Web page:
There is a lot of effort being put into QtWebKit in order to make it attractive on the mobile front.
Among a tons of bug fixes and good performance improvements there are also lots of new features being developed, mainly geared toward mobile deployment.
The goal with this tutorial is to help you understand some of these new features and how to make the best of them. Or said in other words; how to create a good mobile web view that can be used on touch devices.
First we should make it clear that QGraphicsWebView is the way forward, so if you want to target mobile devices, it is bye bye QWebView. Why is that? Well, the QWebView is based on the QWidget system, thus it cannot easily support rotation, overlays, hardware accelerated compositing and tiling. If you need a QWidget anyway, you can always construct a QGraphicsView (which is a QWidget) with a QGraphicsWebView inside. This is more or less what we will start with.
Let's start with the most simple QGraphicsWebView based "browser" ever:
int main(int argc, char **argv)
QApplication app(argc, argv);
const int width = 640;
const int height = 480;
Here we just bootstrap a QGraphicsView application and add a QGraphicsWebView to the scene.
It might seem a bit useless as you can only navigate through one website, but it serves well as a simple example. Notice that I'm disabling the scrollbars on the graphics view because QtWebKit handles scrolling and scrollbars automatically. This is due to scrolling optimizations and due to the fact that web authors can interact with the scrollbars for instance style them differently.
On touch-based mobile devices a feature known as tiling is often used. It is used due to the interaction model (touch) as well as a scrolling "optimization". With this optimization we will have to deal with scrolling ourselves and we thus will have to say good bye to the scrollbar styling. Not a big thing, as mobile browsers usually do not even show scrollbars, but use scroll indicators instead.
Tiling basically means that the contents of the viewport is separated into a grid of tiles, so that when you update some area, instead of just updating the area you actually update the whole tile. This gives a few advantages for scrolling as when you scroll you do not need to repaint the new visible area for each scroll step, as you update a row of tiles each time; tiles that are often only partly on the screen. This minimized all the paint calls that we have to do and makes it possible to make nicely kinetic scrolling a possibility.
Loading, layouting etc are blocking operations. Though barely noticeable on a Desktop machines, these operations can block for a long time on a mobile device, letting the user believe the application has become unresponsive and died. Scrolling which is done by using fingers will also stall and give a bad user experience.
One way to over come this issue, is to do all loading, layouting and painting (basically all non-UI related work) in another thread or process, and just blit the result from the web process/thread to the UI. When using tiles, you can blit any tile available when scrolling. When no tile is available you can show a checkerboard tile instead, not letting the scrolling wait for the tiles to be updated. This results in a responsive interface, with the only disadvantage that you from time to time might see checkerboard tiles.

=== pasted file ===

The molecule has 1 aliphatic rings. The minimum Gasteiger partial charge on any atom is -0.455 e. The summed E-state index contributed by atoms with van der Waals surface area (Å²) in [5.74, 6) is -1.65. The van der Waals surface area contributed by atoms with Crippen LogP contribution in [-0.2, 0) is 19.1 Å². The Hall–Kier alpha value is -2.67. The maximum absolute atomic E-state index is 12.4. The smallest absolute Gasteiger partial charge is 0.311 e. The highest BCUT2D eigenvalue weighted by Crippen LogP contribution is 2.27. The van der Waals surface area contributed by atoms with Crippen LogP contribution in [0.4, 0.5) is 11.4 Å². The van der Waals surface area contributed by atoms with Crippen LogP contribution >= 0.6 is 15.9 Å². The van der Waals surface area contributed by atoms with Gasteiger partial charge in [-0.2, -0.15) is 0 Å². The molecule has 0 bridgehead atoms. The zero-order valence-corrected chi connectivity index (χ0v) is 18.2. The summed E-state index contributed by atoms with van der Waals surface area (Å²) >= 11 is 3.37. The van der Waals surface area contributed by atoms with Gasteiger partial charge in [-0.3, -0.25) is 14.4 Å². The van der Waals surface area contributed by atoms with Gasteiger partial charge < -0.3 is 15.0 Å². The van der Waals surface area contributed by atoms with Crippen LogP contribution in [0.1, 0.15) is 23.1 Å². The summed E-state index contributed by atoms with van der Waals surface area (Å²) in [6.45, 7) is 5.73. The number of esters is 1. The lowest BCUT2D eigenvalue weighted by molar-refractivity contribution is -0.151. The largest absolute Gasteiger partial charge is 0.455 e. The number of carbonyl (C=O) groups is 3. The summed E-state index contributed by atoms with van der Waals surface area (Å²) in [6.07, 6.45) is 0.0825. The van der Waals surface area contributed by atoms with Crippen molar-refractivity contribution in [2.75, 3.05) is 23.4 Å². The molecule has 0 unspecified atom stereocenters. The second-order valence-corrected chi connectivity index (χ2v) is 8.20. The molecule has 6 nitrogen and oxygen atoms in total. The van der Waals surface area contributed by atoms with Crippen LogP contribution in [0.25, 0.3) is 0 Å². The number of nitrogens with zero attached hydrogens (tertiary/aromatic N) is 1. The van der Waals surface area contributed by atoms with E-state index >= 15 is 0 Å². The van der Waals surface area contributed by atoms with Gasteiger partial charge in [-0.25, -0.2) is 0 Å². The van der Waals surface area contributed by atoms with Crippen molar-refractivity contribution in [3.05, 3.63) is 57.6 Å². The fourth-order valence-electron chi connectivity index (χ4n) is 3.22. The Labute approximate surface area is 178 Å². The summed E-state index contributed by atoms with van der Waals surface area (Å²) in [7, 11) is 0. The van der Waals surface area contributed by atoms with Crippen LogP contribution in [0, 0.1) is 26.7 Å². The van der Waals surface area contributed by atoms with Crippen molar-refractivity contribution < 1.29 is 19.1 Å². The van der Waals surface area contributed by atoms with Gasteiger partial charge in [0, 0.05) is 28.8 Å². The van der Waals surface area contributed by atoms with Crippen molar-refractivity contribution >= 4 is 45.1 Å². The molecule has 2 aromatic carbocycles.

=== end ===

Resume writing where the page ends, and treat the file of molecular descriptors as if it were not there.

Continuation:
Tiles also helps with zooming. Repainting at each zoom level change during a zoom animation is basically impossible on a mobile device (or desktop for that sake) and thus with tiling, you can stop the tiles from being updates and just scale the already existing tiles, and then at the end of the animation update tiles on top of the scaled ones.
For now we will ignore the blocking issue and concentrate on the tiling and the interaction model.
Resize to contents
When using tiling, we basically want the QGraphicsWebView to act as our contents, as it supports tiling a.o. things. In order for this we need to make it resize itself to the size of its contents. For this we will use QGraphicsWebView::resizesToContents.
From Qt 4.7 documentation: "If this property is set, the QGraphicsWebView will automatically change its size to match the size of the main frame contents. As a result the top level frame will never have scrollbars. It will also make CSS fixed positioning to behave like absolute positioning with elements positioned relative to the document instead of the viewport."
This setting, thus, removes the scrollbars for us on the main frame and makes our QGraphicsWebView resize itself to the size of its content.
Enabling it, is as easy as:
Qt 4.7 docs also says: "This property should be used in conjunction with the QWebPage::preferredContentsSize property. If not explicitly set, the preferredContentsSize is automatically set to a reasonable value."
If we are going to expand our mobile web view to the size of the contents of its contained page, then that is going to make the view a lot bigger that what can fit on the device's screen!